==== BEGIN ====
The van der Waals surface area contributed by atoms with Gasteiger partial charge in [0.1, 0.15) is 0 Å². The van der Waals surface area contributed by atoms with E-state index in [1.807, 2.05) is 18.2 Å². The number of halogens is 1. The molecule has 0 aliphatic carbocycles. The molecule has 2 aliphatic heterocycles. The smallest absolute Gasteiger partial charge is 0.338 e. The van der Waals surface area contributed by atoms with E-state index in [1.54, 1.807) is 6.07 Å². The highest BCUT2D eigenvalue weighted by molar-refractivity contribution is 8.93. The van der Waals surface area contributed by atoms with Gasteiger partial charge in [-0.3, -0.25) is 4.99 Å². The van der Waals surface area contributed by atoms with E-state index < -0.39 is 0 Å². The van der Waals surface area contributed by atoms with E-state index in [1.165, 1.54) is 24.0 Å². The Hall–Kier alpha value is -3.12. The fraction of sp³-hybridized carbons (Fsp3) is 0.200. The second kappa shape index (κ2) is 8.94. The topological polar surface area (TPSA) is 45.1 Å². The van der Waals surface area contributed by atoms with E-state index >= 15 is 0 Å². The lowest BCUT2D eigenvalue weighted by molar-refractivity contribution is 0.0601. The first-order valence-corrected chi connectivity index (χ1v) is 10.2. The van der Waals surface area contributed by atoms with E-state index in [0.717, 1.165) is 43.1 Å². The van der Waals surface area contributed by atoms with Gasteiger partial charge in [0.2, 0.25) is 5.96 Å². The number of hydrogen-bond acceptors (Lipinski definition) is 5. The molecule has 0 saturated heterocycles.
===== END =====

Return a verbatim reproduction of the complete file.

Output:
The van der Waals surface area contributed by atoms with Gasteiger partial charge in [0.1, 0.15) is 0 Å². The van der Waals surface area contributed by atoms with E-state index in [1.807, 2.05) is 18.2 Å². The number of halogens is 1. The molecule has 0 aliphatic carbocycles. The molecule has 2 aliphatic heterocycles. The smallest absolute Gasteiger partial charge is 0.338 e. The van der Waals surface area contributed by atoms with E-state index in [1.54, 1.807) is 6.07 Å². The highest BCUT2D eigenvalue weighted by molar-refractivity contribution is 8.93. The van der Waals surface area contributed by atoms with Gasteiger partial charge in [-0.3, -0.25) is 4.99 Å². The van der Waals surface area contributed by atoms with E-state index < -0.39 is 0 Å². The van der Waals surface area contributed by atoms with E-state index in [1.165, 1.54) is 24.0 Å². The Hall–Kier alpha value is -3.12. The fraction of sp³-hybridized carbons (Fsp3) is 0.200. The second kappa shape index (κ2) is 8.94. The topological polar surface area (TPSA) is 45.1 Å². The van der Waals surface area contributed by atoms with E-state index >= 15 is 0 Å². The lowest BCUT2D eigenvalue weighted by molar-refractivity contribution is 0.0601. The first-order valence-corrected chi connectivity index (χ1v) is 10.2. The van der Waals surface area contributed by atoms with E-state index in [0.717, 1.165) is 43.1 Å². The van der Waals surface area contributed by atoms with Gasteiger partial charge in [0.2, 0.25) is 5.96 Å². The number of hydrogen-bond acceptors (Lipinski definition) is 5. The molecule has 0 saturated heterocycles.